If you really believe the Knicks are going to struggle when Carmelo Anthony gets back, you’re likely one of the idiots who believes that having Russell Westbrook hurts the Oklahoma City Thunder. Let me know how that works out for you. It’s also highly probably you don’t think the Heat are title contenders. Please note, for the record, that I don’t enjoy people like you who share asinine ideas like that. Alas, let’s make an attempt at an insult free analysis of why the Knicks are going to be excellent when Carmelo gets back, which could happen as soon as tonight.
It is no secret that Mike D’Antoni prefers an offense that revolves around the use of the pick-and-roll. Duh. When Carmelo gets back that’s not going to change, most especially with the recent success they’ve had running it with Lin. Carmelo understands this. Expect the Knicks to still start a vast majority of their possessions with a pick-and-roll utilizing Tyson Chandler.
As you may have noticed recently, most especially in yesterday’s game against the Mavericks, teams are starting to key on Lin in order to disrupt the offensive flow. The preferred method used by Dallas was to double team Lin as soon as he ran the first pick-and-roll. It usually resulted in him having to pull back to reset the offense or send a long pass over to the wing where a Dallas defender was waiting to intercept. You can see it briefly here at the 5:09 mark of this clip (no need to keep watching after ten seconds or so):
Note that Steve Novak’s defender, Lamar Odom, chooses in this instance to protect against the rolling Knicks player, Jared Jeffries. This opens up Novak for the pass to the wing and eventually he creates an isolation bucket through a pump fake and Odom’s being off balance. Steve Novak, in that lineup, is playing the three. He replaced Bill Walker who was injured late last week.
Bill Walker replaced Carmelo Anthony.
Before Lin’s emergence as an elite pick-and-roll point guard, teams that played the Knicks were keying on Carmelo because of the lack of ball movement within the Knicks half court sets. They’d often double team him or simply rely on the low percentages that come about as a result of forced shots from isolation offense.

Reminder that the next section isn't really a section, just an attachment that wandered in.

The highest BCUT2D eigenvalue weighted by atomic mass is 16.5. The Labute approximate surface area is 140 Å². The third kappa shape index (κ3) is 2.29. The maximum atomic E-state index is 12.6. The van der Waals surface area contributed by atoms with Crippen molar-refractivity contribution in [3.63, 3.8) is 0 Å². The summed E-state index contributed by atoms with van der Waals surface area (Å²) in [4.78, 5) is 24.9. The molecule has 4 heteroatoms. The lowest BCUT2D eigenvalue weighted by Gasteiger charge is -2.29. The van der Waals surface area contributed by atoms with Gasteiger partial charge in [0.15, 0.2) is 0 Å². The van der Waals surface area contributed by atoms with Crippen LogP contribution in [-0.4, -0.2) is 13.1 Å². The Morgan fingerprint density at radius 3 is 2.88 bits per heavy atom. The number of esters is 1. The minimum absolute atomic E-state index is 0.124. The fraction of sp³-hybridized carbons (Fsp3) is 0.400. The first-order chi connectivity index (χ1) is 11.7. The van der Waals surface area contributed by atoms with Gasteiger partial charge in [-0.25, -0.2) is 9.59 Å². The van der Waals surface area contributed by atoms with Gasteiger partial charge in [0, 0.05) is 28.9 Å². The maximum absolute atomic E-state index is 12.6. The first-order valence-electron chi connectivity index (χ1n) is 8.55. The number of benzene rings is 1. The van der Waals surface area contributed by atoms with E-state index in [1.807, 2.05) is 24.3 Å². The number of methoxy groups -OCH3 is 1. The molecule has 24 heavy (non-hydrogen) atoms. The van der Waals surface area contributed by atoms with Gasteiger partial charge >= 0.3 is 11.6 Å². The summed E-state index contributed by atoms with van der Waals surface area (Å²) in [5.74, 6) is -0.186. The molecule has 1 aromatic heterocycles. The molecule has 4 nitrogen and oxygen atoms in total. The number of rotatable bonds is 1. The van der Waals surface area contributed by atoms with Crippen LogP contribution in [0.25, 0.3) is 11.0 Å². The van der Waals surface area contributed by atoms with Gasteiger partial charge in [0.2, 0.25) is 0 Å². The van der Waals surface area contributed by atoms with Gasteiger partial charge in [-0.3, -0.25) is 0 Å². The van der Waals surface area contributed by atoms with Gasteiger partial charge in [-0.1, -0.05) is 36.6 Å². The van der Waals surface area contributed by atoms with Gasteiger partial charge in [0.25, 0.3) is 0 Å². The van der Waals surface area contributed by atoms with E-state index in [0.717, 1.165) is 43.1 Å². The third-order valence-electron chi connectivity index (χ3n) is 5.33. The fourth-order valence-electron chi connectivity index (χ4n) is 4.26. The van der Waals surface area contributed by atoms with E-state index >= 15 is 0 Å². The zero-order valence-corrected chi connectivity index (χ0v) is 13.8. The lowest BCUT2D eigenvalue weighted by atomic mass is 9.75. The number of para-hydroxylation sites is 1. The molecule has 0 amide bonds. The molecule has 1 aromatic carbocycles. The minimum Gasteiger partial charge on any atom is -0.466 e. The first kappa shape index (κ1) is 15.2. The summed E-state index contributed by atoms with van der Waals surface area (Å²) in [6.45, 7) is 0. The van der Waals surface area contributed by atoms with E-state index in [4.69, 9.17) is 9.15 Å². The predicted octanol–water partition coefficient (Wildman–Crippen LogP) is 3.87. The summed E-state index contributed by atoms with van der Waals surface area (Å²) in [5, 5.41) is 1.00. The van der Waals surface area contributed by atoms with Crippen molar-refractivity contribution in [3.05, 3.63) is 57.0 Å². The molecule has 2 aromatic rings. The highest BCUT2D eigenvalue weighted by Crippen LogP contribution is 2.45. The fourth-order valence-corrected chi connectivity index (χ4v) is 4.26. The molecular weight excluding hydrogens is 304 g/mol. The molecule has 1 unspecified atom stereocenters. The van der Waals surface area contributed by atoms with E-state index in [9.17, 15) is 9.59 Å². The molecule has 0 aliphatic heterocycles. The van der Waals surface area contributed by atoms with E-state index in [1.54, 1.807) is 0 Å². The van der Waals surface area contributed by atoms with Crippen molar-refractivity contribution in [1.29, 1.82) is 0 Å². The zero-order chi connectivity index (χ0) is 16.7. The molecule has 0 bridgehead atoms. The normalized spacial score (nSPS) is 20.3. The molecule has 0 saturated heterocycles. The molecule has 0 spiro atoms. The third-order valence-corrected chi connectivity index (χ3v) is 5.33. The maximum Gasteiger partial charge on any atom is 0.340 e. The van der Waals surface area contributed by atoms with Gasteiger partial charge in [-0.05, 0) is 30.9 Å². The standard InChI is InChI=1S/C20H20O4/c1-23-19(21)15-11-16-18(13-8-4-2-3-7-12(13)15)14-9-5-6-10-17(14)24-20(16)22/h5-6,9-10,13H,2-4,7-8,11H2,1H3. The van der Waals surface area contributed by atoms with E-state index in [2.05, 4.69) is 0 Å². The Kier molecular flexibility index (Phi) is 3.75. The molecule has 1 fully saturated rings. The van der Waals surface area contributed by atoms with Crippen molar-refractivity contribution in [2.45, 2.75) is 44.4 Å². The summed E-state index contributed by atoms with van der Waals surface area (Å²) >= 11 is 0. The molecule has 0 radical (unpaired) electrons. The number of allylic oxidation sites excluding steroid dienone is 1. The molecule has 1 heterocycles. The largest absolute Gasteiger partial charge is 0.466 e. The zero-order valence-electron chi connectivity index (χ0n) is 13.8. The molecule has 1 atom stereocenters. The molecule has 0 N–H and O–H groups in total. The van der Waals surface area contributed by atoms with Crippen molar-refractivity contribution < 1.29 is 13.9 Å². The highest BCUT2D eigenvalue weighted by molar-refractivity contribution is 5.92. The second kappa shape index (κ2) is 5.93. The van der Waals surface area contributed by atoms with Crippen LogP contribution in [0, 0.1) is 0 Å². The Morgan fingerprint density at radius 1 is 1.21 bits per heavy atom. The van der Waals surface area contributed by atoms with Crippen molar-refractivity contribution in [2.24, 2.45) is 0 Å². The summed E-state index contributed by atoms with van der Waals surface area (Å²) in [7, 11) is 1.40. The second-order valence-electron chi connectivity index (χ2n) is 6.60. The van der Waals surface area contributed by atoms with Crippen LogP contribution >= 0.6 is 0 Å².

Now, teams will have a huge decision to make when playing against the Knicks. Will they fall back to using a help defender to limit the game of Carmelo Anthony? Or will they continue to double team Lin off the pick-and-roll? This is a HUGE question that I guarantee you is driving opposing head coaches crazy right now. On the one hand, Lin is no where near the talent of Anthony, but he has proven he can consistently kill teams on the pick-and-roll. To not give him his proper respect might be a quick death sentence. On the other hand though, doubling Lin means that Carmelo Anthony has a 100% guaranteed one-on-one matchup coming off the result of a cut to the ball (rather than a post up). There are maybe two guys in the NBA who can guard Carmelo Anthony with no help, especially if they’re off balanced like Odom was in that clip. He’s going to be a huge beneficiary of Lin’s recent success.
Another important element to point out is that the Knicks still have options when they face a team strong enough to play a standard man-to-man based defense (think: Bulls, Heat). This point was brought up by SI’s Zach Lowe in a blog post last week. Lowe verifies that the Knicks will still start possessions with the Lin/Chandler pick-and-roll. However, sometimes that just doesn’t work and New York is forced to reset the possession with about 12 seconds left in the shot clock. At that time, it’s likely not a good idea for Lin to continue to hold onto the ball and wouldn’t you know it, Carmelo Anthony is going to be the guy he passes to. What the Knicks can then do is utilize the same tactic LeBron and D-Wade use whereby the two most talented offensive players on the floor play pick-and-roll. Only in this case it will be Carmelo and Amar’e. You can see what a problem this will be for teams in this video evidence:
As Grantland’s Sebastian Pruiti describes this play, “No defense would allow Anthony to come off a screen untouched, so Kris Humphries, Stoudemire’s defender, hedges hard at Anthony and traps him before he starts his dribble. This is a perfect opportunity to slip the screen, and Stoudemire, being the fantastic roll man that he is, reads it perfectly and slips to the rim with space. The result is an easy finish.” While you might be right in wondering aloud why in the hell the Knicks don’t run this option 20+ times a game, I can guarantee you that you’ll start to see more of it in the future.
The final argument in Carmelo’s favor is that he perfectly embodies the NBA definition of a go-to scorer. Every NBA champion in history has had one of these guys. A simple way of describing them would be that they can score points no matter what the other team throws at them. Good examples include Kobe, Dirk, and Durant. As tends to be the case in playoff series, teams that succeed often have a player who can bail them out when the elite playoff defenses come out to shut down the normal flow of the offense.